Tens of millions of Americans have set little money aside for retirement, battered in recent decades by one financial crisis after another and adrift in an economy that has gradually shifted the burden of saving almost entirely on employees. Now they can point to another impediment: The U.S. government.In only the most recent example of actions by Washington that hinder saving, the Treasury Department last week moved to cancel the myRA program, a “starter” retirement account that came into existence barely two years ago. Earlier this year, meanwhile, Congress rolled back a rule that made it easier for states to create their own publicly run retirement accounts. Some experts also worry that a new Lab
or Department rule that requires financial advisers to act in their customers’ best interest is on the chopping block.It is
In the meantime, what’s a retirement saver to do? People with access to financial services can look for those that hold themselves up to higher standards. For those workers without access to a 401(k) — whose ranks, thanks in part to the growing “gig economy” — are only increasing, the challenge is greater. Retirement rights advocates hope that state-run public plans will prove popular enough to one day go nationwide.
In the absence of that, many Americans will have only Social Security to rely on.
Baby boomers, or those born between 1946 and 1964, expect they’ll need $658,000 in their defined contribution plans by the time they retire, but the average in those employer-sponsored plans is $263,000, according to a survey of 900 investors by financial services firm Legg Mason. Older boomers, who are 65 to 74, have an average of $300,000.
It’s hard to paint such a wide brush when we’re talking about 74 million people or so but these stats seem to match up pretty well with a wider data set from the Federal Reserve:
read more at: Where did baby boomers go wrong? (MarketWatch)
Here it is: Early retirement charted out for you. At some point in time everyone has probably thought it would be nice to retire early and wondered what it would take. Well, I’m going to show you a simple chart that tells you exactly what it requires.
Retirement isn’t dependent how much you make
The amount of income you earn isn’t the largest factor in how long it will take for you to retire. Someone who earns $100,000 per year but spends $100,000 – or more likely $105,000 – isn’t going to get to retire any earlier than anyone else.
But someone who makes $50,000 and lives off $25,000? Well, that person will likely be able to retire early.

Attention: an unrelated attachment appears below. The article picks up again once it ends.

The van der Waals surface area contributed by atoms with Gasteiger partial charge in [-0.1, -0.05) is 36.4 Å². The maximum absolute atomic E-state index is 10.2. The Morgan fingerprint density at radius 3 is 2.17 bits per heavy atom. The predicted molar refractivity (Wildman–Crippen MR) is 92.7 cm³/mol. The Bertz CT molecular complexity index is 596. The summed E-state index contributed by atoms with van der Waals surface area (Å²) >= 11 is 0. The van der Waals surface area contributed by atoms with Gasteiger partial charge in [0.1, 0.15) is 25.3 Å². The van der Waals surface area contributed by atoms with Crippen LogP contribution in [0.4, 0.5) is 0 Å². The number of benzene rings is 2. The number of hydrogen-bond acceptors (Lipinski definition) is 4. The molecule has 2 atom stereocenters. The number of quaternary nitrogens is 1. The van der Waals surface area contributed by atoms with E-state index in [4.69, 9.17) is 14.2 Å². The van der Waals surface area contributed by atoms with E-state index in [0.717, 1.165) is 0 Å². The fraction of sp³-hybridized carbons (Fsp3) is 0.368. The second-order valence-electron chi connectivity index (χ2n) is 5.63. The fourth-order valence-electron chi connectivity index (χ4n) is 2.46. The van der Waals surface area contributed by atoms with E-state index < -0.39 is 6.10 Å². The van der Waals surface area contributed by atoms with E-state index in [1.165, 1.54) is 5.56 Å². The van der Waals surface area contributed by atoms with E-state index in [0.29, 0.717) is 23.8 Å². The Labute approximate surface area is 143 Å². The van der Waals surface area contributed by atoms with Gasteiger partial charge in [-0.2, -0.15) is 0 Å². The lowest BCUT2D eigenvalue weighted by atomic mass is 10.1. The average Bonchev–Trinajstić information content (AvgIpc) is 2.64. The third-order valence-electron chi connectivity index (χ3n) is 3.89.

It’s about how much you save
See, it isn’t what you make, but what you save. Specifically it is how much you save as a percentage of your take-home pay.
If you earn $50k in annual salary but live off $25k, two things happen:
- First you’ll need less total money to retire. You don’t need to replace $50k of spending in retirement – only $25k. So your target retirement balance will only need to be half as large as someone who spend their full salary!
- Secondly, you’re able to put a LOT of money into the retirement account. Compare to someone saving 10% of their salary – fairly common “expert” guidance. By saving 50% of your income in this example, you can retire in 1/5th the number of years it would take the 10% saver!
So your investments will grow faster through larger contributions, and the target will be lower. That shortens the time you have to work before retirement.
Another consideration when planning your lifestyle savings, is to ne sure you contribute your income towards paying down your largest asset, your home. In this case, when you need money, a reverse mortgage HELOC will be all you need to do.
Your Retirement Pool
The obvious problem is you are spending the money you need for retirement on your children. Even if you plan to continue working in retirement, you don’t have long to make back that money. Plus, that time period is often shortened as workers can be forced into retirement earlier than expected due to illness or other unforeseen circumstances. But even more significant than the money you lose by giving it to your children, is the compound interest you forego. If you invest $10,000 in the market today with an 8% return, in 20 years you’d have $46,610 (not including inflation). So, if you give your child $10k today, you are actually losing much more than that. Next time they ask for money, use the Bankrate calculator to see how much you’re actually sacrificing.
So you’re killing your retirement, but at least you’re doing what’s best for your children. Nope. The intent is good. We love for our children, and our instinct is to do whatever possible to take care of them. While we can (and should) always support our children emotionally, there comes a time when financial support has a negative impact. In moderation, a little assistance during a tough time, or to help better themselves can be positive. Bad habits are created; they become entitled and learn they do not have to work for their money. More importantly, they don’t learn how to fail. It goes back to what we teach them as children: there are consequences for their actions, and they can learn from their mistakes. This still holds true as an adult. Failure builds character, makes us stronger and more adaptable.
The take-away, pay down your first mortgage to prepare for retirement! The specialists at Seniors Reverse Mortgages are here to help you make wise decisions when its time to get the money out of your nest egg home! Call us today.